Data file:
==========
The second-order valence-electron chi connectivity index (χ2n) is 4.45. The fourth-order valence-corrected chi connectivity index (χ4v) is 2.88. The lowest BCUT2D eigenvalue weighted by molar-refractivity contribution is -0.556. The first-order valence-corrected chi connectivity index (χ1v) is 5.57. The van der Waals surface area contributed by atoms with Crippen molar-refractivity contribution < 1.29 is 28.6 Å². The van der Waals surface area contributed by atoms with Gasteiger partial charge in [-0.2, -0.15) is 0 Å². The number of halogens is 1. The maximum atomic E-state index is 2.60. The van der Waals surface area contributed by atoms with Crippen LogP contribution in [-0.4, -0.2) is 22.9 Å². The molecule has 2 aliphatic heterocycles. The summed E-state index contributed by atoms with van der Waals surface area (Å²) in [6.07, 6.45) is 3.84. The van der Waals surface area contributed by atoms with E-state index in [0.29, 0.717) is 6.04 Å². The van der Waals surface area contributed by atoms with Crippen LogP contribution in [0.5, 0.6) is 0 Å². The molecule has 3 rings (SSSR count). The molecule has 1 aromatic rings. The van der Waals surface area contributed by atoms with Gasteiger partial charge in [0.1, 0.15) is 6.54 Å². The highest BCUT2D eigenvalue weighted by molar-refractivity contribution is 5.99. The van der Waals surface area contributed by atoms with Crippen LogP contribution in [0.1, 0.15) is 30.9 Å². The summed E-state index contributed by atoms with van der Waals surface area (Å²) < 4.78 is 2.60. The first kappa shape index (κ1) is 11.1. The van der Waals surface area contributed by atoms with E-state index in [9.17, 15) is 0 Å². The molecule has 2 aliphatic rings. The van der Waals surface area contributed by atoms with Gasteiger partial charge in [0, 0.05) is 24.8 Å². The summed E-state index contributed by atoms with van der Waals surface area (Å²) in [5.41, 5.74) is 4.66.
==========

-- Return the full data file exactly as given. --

The second-order valence-electron chi connectivity index (χ2n) is 4.45. The fourth-order valence-corrected chi connectivity index (χ4v) is 2.88. The lowest BCUT2D eigenvalue weighted by molar-refractivity contribution is -0.556. The first-order valence-corrected chi connectivity index (χ1v) is 5.57. The van der Waals surface area contributed by atoms with Crippen molar-refractivity contribution < 1.29 is 28.6 Å². The van der Waals surface area contributed by atoms with Gasteiger partial charge in [-0.2, -0.15) is 0 Å². The number of halogens is 1. The maximum atomic E-state index is 2.60. The van der Waals surface area contributed by atoms with Crippen LogP contribution in [-0.4, -0.2) is 22.9 Å². The molecule has 2 aliphatic heterocycles. The summed E-state index contributed by atoms with van der Waals surface area (Å²) in [6.07, 6.45) is 3.84. The van der Waals surface area contributed by atoms with E-state index in [0.29, 0.717) is 6.04 Å². The van der Waals surface area contributed by atoms with Crippen LogP contribution in [0.5, 0.6) is 0 Å². The molecule has 3 rings (SSSR count). The molecule has 1 aromatic rings. The van der Waals surface area contributed by atoms with Gasteiger partial charge in [0.1, 0.15) is 6.54 Å². The highest BCUT2D eigenvalue weighted by molar-refractivity contribution is 5.99. The van der Waals surface area contributed by atoms with Crippen LogP contribution in [0.1, 0.15) is 30.9 Å². The summed E-state index contributed by atoms with van der Waals surface area (Å²) < 4.78 is 2.60. The first kappa shape index (κ1) is 11.1. The van der Waals surface area contributed by atoms with E-state index in [9.17, 15) is 0 Å². The molecule has 2 aliphatic rings. The van der Waals surface area contributed by atoms with Gasteiger partial charge in [0, 0.05) is 24.8 Å². The summed E-state index contributed by atoms with van der Waals surface area (Å²) in [5.41, 5.74) is 4.66.